With an apparent civil war under way within the Saudi royal family, the kingdom and its capital Riyadh are in the news again. But what about Mecca, where so many Muslims around the world travel on pilgrimage, maybe only once in their lifetime. What do they expect to find there?
A New York Times piece, “The Destruction of Mecca,” by Ziauddin Sardar, author of Mecca: The Sacred City, opens by describing how Malcolm X visited Mecca in 1964 and found that it looked “as ancient as time itself.” Sardar adds: “Fifty years on, no one could possibly describe Mecca as ancient, or associate beauty with Islam’s holiest city. Pilgrims performing the hajj [in 2018, Aug. 19-24] will search in vain for Mecca’s history.”
Sardar describes how the historic center has been pulled down since the 1970s and replaced by what the world knows all too well: “It is part of a mammoth development of skyscrapers that includes luxury shopping malls and hotels catering to the superrich. … The city is now surrounded by the brutalism of rectangular steel and concrete structures — an amalgam of Disneyland and Las Vegas.”
The sacred places of Mecca have not been preserved. “Innumerable ancient buildings, including the Bilal mosque, dating from the time of the Prophet Muhammad, were bulldozed. The old Ottoman houses, with their elegant mashrabiyas — latticework windows — and elaborately carved doors, were replaced with hideous modern ones. Within a few years, Mecca was transformed into a ‘modern’ city with large multi-lane roads, spaghetti junctions, gaudy hotels and shopping malls. The few remaining buildings and sites of religious and cultural significance were erased more recently.”
This was not, at least not on its face, an example of Western neo-colonialism and its handmaids, the modern architects, stomping on the culture of yet another supposedly independent nation. Sardar blames the Saudi royal family and its leading clerics: They “have a deep hatred of history. They want everything to look brand-new.” These are the Islamic fundamentalists?
Let’s go back a decade and more to recollect that one of the sources of anger that drove Mohammed Atta to pilot a hijacked airliner into the World Trade Center was his hatred of modern architecture. We may be driven by Sardar's article to wonder whether Atta should have flown not into Manhattan but Mecca.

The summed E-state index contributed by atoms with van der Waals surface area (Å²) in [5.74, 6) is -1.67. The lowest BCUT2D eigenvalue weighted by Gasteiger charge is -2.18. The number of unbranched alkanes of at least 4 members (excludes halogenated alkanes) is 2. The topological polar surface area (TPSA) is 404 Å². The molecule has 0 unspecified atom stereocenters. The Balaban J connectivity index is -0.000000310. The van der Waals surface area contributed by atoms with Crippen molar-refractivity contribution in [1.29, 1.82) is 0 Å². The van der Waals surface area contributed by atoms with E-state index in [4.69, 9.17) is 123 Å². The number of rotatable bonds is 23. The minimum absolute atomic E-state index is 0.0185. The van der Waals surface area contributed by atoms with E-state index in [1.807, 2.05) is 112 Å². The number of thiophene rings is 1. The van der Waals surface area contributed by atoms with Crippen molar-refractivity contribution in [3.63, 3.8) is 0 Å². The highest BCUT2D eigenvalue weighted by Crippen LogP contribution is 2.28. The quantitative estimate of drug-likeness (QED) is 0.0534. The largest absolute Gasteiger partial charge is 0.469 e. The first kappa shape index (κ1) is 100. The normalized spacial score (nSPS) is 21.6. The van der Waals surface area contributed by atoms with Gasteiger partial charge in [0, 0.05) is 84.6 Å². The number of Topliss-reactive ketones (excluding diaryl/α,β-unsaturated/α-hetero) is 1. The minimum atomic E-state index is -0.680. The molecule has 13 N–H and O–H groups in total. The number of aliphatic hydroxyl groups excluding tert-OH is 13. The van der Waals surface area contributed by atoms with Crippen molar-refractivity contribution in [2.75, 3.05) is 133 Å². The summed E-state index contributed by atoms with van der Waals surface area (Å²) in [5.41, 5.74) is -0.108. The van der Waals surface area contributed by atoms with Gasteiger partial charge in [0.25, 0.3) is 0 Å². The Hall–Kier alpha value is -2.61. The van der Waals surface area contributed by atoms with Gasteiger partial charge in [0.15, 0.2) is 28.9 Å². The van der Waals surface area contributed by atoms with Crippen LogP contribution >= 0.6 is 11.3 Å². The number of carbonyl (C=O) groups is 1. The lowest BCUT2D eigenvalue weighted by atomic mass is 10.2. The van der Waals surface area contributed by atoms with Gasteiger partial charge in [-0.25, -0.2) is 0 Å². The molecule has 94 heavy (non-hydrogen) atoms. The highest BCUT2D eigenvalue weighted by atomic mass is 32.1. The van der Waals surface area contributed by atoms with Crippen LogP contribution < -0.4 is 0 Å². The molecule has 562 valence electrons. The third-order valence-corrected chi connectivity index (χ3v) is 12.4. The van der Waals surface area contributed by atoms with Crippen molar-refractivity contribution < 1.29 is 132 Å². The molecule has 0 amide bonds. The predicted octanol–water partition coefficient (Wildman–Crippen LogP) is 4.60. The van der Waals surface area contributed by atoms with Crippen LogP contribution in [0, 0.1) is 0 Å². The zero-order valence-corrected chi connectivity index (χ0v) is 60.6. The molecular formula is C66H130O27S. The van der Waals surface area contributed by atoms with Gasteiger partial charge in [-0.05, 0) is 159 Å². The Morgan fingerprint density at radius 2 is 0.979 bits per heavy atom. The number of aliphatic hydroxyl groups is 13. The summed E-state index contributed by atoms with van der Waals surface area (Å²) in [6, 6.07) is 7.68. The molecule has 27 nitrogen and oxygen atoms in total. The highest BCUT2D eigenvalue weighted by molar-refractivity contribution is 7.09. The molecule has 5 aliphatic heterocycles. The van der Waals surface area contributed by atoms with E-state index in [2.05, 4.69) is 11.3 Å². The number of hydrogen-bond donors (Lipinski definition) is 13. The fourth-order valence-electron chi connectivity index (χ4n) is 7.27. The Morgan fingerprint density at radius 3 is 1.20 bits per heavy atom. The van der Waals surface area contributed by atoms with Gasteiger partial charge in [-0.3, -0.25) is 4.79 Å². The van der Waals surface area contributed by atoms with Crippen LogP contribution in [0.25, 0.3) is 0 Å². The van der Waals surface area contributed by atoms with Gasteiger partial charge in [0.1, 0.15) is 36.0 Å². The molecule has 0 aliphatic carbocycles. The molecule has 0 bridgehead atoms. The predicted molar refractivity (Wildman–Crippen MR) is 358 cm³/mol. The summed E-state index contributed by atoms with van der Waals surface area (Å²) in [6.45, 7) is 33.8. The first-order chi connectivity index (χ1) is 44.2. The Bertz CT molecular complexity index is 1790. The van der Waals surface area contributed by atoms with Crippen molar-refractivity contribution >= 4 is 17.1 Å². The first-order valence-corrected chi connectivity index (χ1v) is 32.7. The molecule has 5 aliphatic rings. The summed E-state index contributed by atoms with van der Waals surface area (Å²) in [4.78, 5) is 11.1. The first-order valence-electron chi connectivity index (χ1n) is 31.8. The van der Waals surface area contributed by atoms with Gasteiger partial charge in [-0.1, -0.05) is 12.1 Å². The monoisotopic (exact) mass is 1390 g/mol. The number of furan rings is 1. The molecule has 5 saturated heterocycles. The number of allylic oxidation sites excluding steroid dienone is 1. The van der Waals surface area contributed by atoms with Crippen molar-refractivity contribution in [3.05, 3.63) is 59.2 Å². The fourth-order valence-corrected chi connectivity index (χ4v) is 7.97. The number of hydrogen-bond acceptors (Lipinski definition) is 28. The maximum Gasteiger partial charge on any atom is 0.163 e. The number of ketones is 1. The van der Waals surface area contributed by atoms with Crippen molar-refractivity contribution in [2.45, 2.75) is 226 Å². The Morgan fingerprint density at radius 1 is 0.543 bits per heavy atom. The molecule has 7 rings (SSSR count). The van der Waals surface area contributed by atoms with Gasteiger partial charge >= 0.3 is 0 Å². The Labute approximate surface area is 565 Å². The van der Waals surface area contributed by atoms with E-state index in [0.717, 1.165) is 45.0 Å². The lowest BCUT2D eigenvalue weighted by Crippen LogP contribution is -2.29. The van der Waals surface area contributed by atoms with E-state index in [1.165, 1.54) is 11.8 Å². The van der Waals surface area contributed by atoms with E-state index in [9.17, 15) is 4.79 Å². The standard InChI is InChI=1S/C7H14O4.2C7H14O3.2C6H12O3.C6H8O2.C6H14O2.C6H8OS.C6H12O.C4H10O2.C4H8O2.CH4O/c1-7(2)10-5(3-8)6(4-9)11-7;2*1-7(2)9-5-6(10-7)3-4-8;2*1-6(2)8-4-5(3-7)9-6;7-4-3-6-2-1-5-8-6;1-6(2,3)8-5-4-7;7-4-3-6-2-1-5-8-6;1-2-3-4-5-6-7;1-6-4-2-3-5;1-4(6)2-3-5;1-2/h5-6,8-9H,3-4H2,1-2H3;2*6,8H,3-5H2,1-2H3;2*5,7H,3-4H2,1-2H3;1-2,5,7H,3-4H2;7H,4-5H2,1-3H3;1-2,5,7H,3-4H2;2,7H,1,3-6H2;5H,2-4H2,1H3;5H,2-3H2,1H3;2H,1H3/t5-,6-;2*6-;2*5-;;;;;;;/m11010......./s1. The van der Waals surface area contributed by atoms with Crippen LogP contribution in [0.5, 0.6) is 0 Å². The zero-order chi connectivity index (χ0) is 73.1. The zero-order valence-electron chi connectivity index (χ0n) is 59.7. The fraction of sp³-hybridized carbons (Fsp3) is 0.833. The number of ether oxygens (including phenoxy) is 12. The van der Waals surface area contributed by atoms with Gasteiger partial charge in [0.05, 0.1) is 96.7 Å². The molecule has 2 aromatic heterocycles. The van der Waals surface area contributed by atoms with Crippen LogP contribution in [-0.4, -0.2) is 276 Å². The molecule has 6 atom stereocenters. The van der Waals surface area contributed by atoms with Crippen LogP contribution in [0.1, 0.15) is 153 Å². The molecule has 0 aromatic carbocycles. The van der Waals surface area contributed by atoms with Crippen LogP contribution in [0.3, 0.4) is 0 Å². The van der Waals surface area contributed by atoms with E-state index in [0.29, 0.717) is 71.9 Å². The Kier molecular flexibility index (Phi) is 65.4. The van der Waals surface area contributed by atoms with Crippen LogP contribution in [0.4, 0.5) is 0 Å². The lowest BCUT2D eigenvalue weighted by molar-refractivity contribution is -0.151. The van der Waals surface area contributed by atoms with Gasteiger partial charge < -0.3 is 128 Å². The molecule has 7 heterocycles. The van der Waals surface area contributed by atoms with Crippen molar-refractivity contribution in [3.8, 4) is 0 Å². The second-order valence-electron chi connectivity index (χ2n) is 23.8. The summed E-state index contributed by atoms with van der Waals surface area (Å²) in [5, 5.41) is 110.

Sardar describes how the eradication of Mecca’s historic character has coincided with the transformation of the hajj, or pilgrimage, from a profound ritual into a shopping spree. I exaggerate, but not by much. Now that the “spiritual heart of Islam is an ultramodern, monolithic enclave, where difference is not tolerated, history has no meaning, and consumerism is paramount,” he writes, it should be no surprise that “murderous interpretations of Islam … have become so dominant in Muslim lands.”
It is easy, and proper, to blame this on Muslims and their leaders, but why does a supposedly fundamentalist society harbor such a “hatred of history” and “want everything to look brand-new”?
Something does not jibe here, and it is fair to ask how much blame should be laid at the doorstep (if you can find it) of modern architecture. Its practitioners have no problem building the instruments of the totalitarian state for tyrants. Witness China’s propaganda headquarters in Beijing, the CCTV tower, designed by starchitect Rem Koolhaas to look as if it were literally stomping on the people. The late Zaha Hadid designed a soccer stadium that looks like a vagina in a nation where women cannot show their faces in public.
This penchant for cultural violence goes back at least to founding modernist Le Corbusier’s proposed demolition of central Paris. He proposed the same for Algiers while working for the Nazis of Vichy, France. Backed by Goebbels, founding modernist Ludwig Mies van der Rohe tried to get Hitler to embrace modernism as the design template for the Third Reich.
Mies, Walter Gropius and other early modernists fled the Nazis, were handed architecture plum jobs in America, and used their new power to eradicate the culture of tradition from architectural education, then from architectural practice itself. Philip Johnson, an American Nazi in the 1930s who tagged along on Hitler’s invasion of Poland in 1939, led the reinvention of modernism as the brand for a capitalism increasingly estranged from the free market, with privacy on the wane and a sterility of place imposed by our increasingly statist society. The result is for all to see.